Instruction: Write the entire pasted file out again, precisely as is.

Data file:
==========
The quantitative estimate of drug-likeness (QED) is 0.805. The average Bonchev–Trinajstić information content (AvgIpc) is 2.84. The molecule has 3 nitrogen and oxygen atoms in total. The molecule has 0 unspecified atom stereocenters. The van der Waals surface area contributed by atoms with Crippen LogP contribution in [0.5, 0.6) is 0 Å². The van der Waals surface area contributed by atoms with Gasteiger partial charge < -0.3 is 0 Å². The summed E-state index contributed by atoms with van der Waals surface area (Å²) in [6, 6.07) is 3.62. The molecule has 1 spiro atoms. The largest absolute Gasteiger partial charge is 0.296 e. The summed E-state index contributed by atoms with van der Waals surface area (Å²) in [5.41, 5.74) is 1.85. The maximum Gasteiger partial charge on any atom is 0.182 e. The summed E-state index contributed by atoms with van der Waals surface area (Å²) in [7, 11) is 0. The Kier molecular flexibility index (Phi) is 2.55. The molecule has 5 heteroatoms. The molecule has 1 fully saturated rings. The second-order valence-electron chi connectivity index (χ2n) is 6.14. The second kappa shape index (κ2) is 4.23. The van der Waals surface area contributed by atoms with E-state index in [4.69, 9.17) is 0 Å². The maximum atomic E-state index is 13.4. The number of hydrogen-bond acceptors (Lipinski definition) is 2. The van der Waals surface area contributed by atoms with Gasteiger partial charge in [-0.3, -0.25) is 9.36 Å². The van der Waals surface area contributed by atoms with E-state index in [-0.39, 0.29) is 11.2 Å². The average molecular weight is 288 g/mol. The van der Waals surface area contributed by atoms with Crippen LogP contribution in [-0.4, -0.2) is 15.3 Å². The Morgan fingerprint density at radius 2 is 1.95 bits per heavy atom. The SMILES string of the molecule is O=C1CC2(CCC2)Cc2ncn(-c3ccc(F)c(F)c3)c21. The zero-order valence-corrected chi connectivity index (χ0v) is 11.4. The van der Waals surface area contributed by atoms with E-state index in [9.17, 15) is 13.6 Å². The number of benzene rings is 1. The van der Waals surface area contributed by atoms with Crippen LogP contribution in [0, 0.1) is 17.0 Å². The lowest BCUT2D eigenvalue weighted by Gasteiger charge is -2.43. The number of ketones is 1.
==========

The quantitative estimate of drug-likeness (QED) is 0.805. The average Bonchev–Trinajstić information content (AvgIpc) is 2.84. The molecule has 3 nitrogen and oxygen atoms in total. The molecule has 0 unspecified atom stereocenters. The van der Waals surface area contributed by atoms with Crippen LogP contribution in [0.5, 0.6) is 0 Å². The van der Waals surface area contributed by atoms with Gasteiger partial charge < -0.3 is 0 Å². The summed E-state index contributed by atoms with van der Waals surface area (Å²) in [6, 6.07) is 3.62. The molecule has 1 spiro atoms. The largest absolute Gasteiger partial charge is 0.296 e. The summed E-state index contributed by atoms with van der Waals surface area (Å²) in [5.41, 5.74) is 1.85. The maximum Gasteiger partial charge on any atom is 0.182 e. The summed E-state index contributed by atoms with van der Waals surface area (Å²) in [7, 11) is 0. The Kier molecular flexibility index (Phi) is 2.55. The molecule has 5 heteroatoms. The molecule has 1 fully saturated rings. The second-order valence-electron chi connectivity index (χ2n) is 6.14. The second kappa shape index (κ2) is 4.23. The van der Waals surface area contributed by atoms with E-state index in [4.69, 9.17) is 0 Å². The maximum atomic E-state index is 13.4. The number of hydrogen-bond acceptors (Lipinski definition) is 2. The van der Waals surface area contributed by atoms with Gasteiger partial charge in [-0.3, -0.25) is 9.36 Å². The van der Waals surface area contributed by atoms with E-state index in [-0.39, 0.29) is 11.2 Å². The average molecular weight is 288 g/mol. The van der Waals surface area contributed by atoms with Crippen LogP contribution in [-0.4, -0.2) is 15.3 Å². The Morgan fingerprint density at radius 2 is 1.95 bits per heavy atom. The SMILES string of the molecule is O=C1CC2(CCC2)Cc2ncn(-c3ccc(F)c(F)c3)c21. The zero-order valence-corrected chi connectivity index (χ0v) is 11.4. The van der Waals surface area contributed by atoms with E-state index in [9.17, 15) is 13.6 Å². The number of benzene rings is 1. The van der Waals surface area contributed by atoms with Crippen LogP contribution in [0, 0.1) is 17.0 Å². The lowest BCUT2D eigenvalue weighted by Gasteiger charge is -2.43. The number of ketones is 1.